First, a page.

With the technology costing thousands of dollars in some cases, expensive equipment, and much of the public unfamiliar with the technology, some might regard opening a 3D printing store as a brave move.
But the co-founder of Australia's first 3D printing store hopes there is enough demand for the emerging technology to support a franchise network.
[Related: "Photos: inside a Sydney 3D printing retail store"]
Two new 3D Printing Studios stores will open in the next few weeks - one in Parramatta in Sydney on 21 May and a franchise operation in Perth on 30 May. They follow the launch of the first 3D Printing Studios in Sydney's The Rocks last year.
The company is now looking for franchise partners, with co-founder Stuart Grover hoping there will eventually be 30 stores in Australia in the next two years.
"The plan is for 30 inside the next two years," Grover told CRN. "I want to get it out to large centres, like Melbourne, Brisbane, Adelaide, Darwin, then also places like Newcastle and Wollongong as well."
"The reason being, you need to get it out to people so they see it and hold it, then they know what they want to make with it and do with it."
While the technology is still developing, Grover says demand is growing. "It is a very, very nascent market, a very small market, and growing exponentially," Grover said.
"Depending on who you believe it grows at 28 percent a year. Certainly with our business we've seen it grow at 100 percent year-on-year," he said.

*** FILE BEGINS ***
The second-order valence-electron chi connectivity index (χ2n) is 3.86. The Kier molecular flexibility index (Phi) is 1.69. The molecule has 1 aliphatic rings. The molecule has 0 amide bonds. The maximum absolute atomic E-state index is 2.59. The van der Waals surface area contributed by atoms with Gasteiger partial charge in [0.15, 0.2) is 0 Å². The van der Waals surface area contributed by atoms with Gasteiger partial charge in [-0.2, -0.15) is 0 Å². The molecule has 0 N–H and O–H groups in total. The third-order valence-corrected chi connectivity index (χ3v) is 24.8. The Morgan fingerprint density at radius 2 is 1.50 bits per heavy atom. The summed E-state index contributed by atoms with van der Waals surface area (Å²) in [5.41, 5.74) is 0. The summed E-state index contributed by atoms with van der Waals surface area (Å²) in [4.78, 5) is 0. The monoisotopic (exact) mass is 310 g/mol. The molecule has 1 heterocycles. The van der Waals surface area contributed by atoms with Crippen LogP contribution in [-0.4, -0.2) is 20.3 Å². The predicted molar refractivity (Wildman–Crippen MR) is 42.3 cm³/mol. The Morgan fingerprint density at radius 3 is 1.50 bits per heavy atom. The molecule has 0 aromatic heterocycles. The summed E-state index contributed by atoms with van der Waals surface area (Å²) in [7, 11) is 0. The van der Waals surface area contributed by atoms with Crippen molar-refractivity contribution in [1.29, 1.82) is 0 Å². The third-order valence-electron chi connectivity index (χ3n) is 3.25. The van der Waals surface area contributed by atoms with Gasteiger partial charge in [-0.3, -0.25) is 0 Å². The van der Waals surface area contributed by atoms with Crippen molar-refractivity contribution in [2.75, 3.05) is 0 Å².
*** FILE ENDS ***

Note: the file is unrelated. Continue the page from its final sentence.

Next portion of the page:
Along with a co-founder, last year the ex-EDS enterprise architect opened his first Sydney 3D Printing Studios store, which he said was the first dedicated 3D printing store in Australia.
The 3D printers on sale in the store range in price from several hundred dollars up to approximately $5,000, while some printers used to provide in-house printing service cost in excess of $100,000. The store also hosts training sessions and offers an end-to-end 3D printing service, where customers can visit, discuss a design and have an object scanned and printed.
"Most customers come to us and they have really no idea about 3D printing. They've got this idea in their head or a bit of paper and they want to print it. But they have no idea how to print it. We help them through that process," Grover said.
"Initially it was really to test the waters to see if there was a market there for retail. I knew there were lots of people out there who wanted to get their hands dirty with it. I'd trained a couple of hundred people up to that point.
But I didn't know if there was a retail market for selling machines and for people to walk in and get their models made. It was a bit of a gamble from that point of view I guess."
The company is't the only one to test the waters for 3D printing in the Australian retail market. Some Leading Edge Computers stores recently started offering Makerbot 3D printers, while Officeworks already offers the $1,299 Cube 3D printer.
Overseas, the technology has attracted some interest, with Makerbot acquired last year and 3D printing on demand provider Shapeways raising US$30 million in funding.
The Shapeways site lets customers upload and order designs to be printed, without needing to own a 3D printer. Grover said he hoped to offer a similar service in the Parramatta store.
While he says a good printer costs up to $5,000, he predicts this will change as the price of current technology falls and also as patents expire for other forms of 3D printing technology. "They'll all hover around a similar price - $4,000 to $5,000 - then they'll start coming down."